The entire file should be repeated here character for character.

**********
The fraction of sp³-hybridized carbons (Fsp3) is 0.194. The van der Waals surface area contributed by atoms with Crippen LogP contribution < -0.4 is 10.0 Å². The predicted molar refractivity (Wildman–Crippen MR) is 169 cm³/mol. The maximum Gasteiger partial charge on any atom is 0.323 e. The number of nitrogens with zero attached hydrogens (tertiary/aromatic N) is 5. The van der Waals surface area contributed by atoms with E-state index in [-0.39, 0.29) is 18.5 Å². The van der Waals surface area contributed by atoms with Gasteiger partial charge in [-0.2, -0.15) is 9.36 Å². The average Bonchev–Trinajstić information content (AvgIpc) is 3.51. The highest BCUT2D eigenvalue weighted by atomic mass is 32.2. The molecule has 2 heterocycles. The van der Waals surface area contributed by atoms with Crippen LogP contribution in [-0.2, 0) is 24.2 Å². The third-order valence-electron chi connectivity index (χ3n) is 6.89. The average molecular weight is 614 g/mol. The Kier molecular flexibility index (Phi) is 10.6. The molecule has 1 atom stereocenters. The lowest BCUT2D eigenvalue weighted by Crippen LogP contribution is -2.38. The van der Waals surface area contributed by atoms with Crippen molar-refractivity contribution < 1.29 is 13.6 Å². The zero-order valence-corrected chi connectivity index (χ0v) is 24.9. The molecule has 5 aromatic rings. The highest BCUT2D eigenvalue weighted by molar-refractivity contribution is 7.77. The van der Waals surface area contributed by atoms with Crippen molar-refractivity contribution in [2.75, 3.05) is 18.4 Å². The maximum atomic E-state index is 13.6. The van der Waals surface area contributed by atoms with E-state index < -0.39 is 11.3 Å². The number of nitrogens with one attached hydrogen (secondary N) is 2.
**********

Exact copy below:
The fraction of sp³-hybridized carbons (Fsp3) is 0.194. The van der Waals surface area contributed by atoms with Crippen LogP contribution < -0.4 is 10.0 Å². The predicted molar refractivity (Wildman–Crippen MR) is 169 cm³/mol. The maximum Gasteiger partial charge on any atom is 0.323 e. The number of nitrogens with zero attached hydrogens (tertiary/aromatic N) is 5. The van der Waals surface area contributed by atoms with E-state index in [-0.39, 0.29) is 18.5 Å². The van der Waals surface area contributed by atoms with Gasteiger partial charge in [-0.2, -0.15) is 9.36 Å². The average Bonchev–Trinajstić information content (AvgIpc) is 3.51. The highest BCUT2D eigenvalue weighted by atomic mass is 32.2. The molecule has 2 heterocycles. The van der Waals surface area contributed by atoms with Crippen LogP contribution in [-0.2, 0) is 24.2 Å². The third-order valence-electron chi connectivity index (χ3n) is 6.89. The average molecular weight is 614 g/mol. The Kier molecular flexibility index (Phi) is 10.6. The molecule has 1 atom stereocenters. The lowest BCUT2D eigenvalue weighted by Crippen LogP contribution is -2.38. The van der Waals surface area contributed by atoms with Crippen molar-refractivity contribution < 1.29 is 13.6 Å². The zero-order valence-corrected chi connectivity index (χ0v) is 24.9. The molecule has 5 aromatic rings. The highest BCUT2D eigenvalue weighted by molar-refractivity contribution is 7.77. The van der Waals surface area contributed by atoms with Crippen molar-refractivity contribution in [2.75, 3.05) is 18.4 Å². The maximum atomic E-state index is 13.6. The van der Waals surface area contributed by atoms with E-state index < -0.39 is 11.3 Å². The number of nitrogens with one attached hydrogen (secondary N) is 2.